China's third plenum

Sweeping changes needed to tackle graft in China, say analysts

Analysts concerned about effectiveness of plans to expand reach of party graft-busters

PUBLISHED : Sunday, 17 November, 2013, 5:39am
UPDATED : Sunday, 17 November, 2013, 5:39am

The Communist Party's decision to expand the reach of its internal graft-busters has been praised as a positive step, but analysts warned that more sweeping changes were needed to cure the epidemic of corruption on the mainland.

The party's Central Committee resolved at its four-day plenum last week to give the Central Commission for Discipline Inspection (CCDI) broader authority over ministries, state agencies and regional governments.

It would also make permanent key elements of party chief Xi Jinping's ongoing anti-graft campaign: basing inspection teams in central agencies and party offices and routinely sending task forces to state-owned enterprises and provincial and local governments.

The Central Committee called on the party "to completely implement CCDI's [practice] of sending their representatives to be stationed in central party and state organs" and "to improve the inspection tour system to cover all local governments, government departments, state- owned enterprises and public institutions".

The party said the moves would strengthen CCDI's management of local disciplinary watchdogs as they work to "clarify and standardise the existing dual-leadership system".

Analysts agreed there would probably be more graft cases, but they argued a more radical overhaul was needed to fight the root causes of corruption.

"The measures are welcome as they will help the fight against graft," said Chen Ziming , a Beijing-based commentator. "But without fundamental institutional reform the effort cannot solve the long-standing problem."

Under the current system, established by the party charter in 1982, local disciplinary officials answer to both the CCDI and their corresponding local party committees. The arrangement creates potential conflicts of interest, with investigators reporting to the same people they might investigate.

The plenum reforms would give superior disciplinary bodies more control over those at a lower level, including input over the selection of top officials.

"There will be more rigorous and routine monitoring of people in leadership positions," said Professor Yuan Jingdong, a political scientist from the University of Sydney. He attributed the changes to CCDI chief Wang Qishan , the No6 member of the Politburo Standing Committee.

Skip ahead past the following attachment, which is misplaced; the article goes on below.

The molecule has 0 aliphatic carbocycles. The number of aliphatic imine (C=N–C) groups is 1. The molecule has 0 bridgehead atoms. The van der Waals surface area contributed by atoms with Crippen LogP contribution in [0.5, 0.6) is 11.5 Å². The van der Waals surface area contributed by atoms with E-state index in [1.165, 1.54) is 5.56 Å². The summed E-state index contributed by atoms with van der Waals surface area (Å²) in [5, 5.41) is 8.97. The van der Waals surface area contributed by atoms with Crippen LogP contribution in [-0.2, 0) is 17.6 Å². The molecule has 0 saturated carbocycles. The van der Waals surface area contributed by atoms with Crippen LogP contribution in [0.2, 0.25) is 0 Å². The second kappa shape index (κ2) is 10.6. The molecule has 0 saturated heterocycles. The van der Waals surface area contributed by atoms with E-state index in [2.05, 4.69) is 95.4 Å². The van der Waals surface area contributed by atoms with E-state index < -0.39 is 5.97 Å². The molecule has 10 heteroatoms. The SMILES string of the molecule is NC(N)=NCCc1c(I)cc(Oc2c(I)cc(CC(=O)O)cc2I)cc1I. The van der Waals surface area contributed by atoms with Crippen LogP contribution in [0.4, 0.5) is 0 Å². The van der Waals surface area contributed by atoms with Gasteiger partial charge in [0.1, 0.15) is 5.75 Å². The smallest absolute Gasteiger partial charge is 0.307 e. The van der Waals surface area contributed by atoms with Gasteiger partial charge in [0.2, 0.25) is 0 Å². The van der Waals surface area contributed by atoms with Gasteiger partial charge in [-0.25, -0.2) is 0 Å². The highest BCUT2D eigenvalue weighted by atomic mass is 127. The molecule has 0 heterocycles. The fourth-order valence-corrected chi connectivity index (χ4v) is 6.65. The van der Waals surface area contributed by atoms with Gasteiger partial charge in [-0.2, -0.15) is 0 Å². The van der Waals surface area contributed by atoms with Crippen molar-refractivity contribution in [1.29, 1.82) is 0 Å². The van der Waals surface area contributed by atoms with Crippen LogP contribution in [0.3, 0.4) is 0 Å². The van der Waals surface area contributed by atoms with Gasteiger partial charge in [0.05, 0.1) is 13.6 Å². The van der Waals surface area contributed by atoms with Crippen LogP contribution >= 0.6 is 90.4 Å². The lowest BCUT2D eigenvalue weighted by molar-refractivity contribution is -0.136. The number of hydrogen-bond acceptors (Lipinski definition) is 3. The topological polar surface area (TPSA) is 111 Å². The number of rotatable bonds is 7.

Since Xi began his corruption crackdown last year, the CCDI has sent inspection teams to investigate reports of wrongdoing, resulting in numerous arrests. The first 10 teams wrapped up their tours in September; another 10 were sent out last month.


Main reforms agreed by Communist Party Central Committee plenum


  • State enterprises will have to pay 30 per cent of their profits to the government for social welfare by 2020
  • Privately capitalised small and medium-sized banks to be allowed
  • Private capital investment in state-dominated industries allowed
  • More competition in the pricing for utilities such as water, petroleum, electricity, transport, and telecommunications


  • Couples will be allowed to have a second child if one of the parents is a single child
  • Later retirement age studied
  • Applications for residence in small and medium-sized cities to be opened up but the size of permanent populations in big cities will be strictly controlled


  • Abolish the "re-education through labour" system
  • Gradual reduction of criminal charges that may lead to death sentences
  • Legal consultancy system to be created

Government and army

  • Explore ways to set up an official residence scheme
  • Streamline the army and reduce the number of non-combat personnel
  • Party bosses and chiefs of local graft watchdogs should be nominated by graft watchdogs at superior levels
  • Study ending the official status of heads of universities, research institutes and hospitals
  • Clarify the responsibilities of the central and local governments, with the central government focusing on national defence, foreign relations, national security, and setting regulations for national markets
  • Improve the urban management system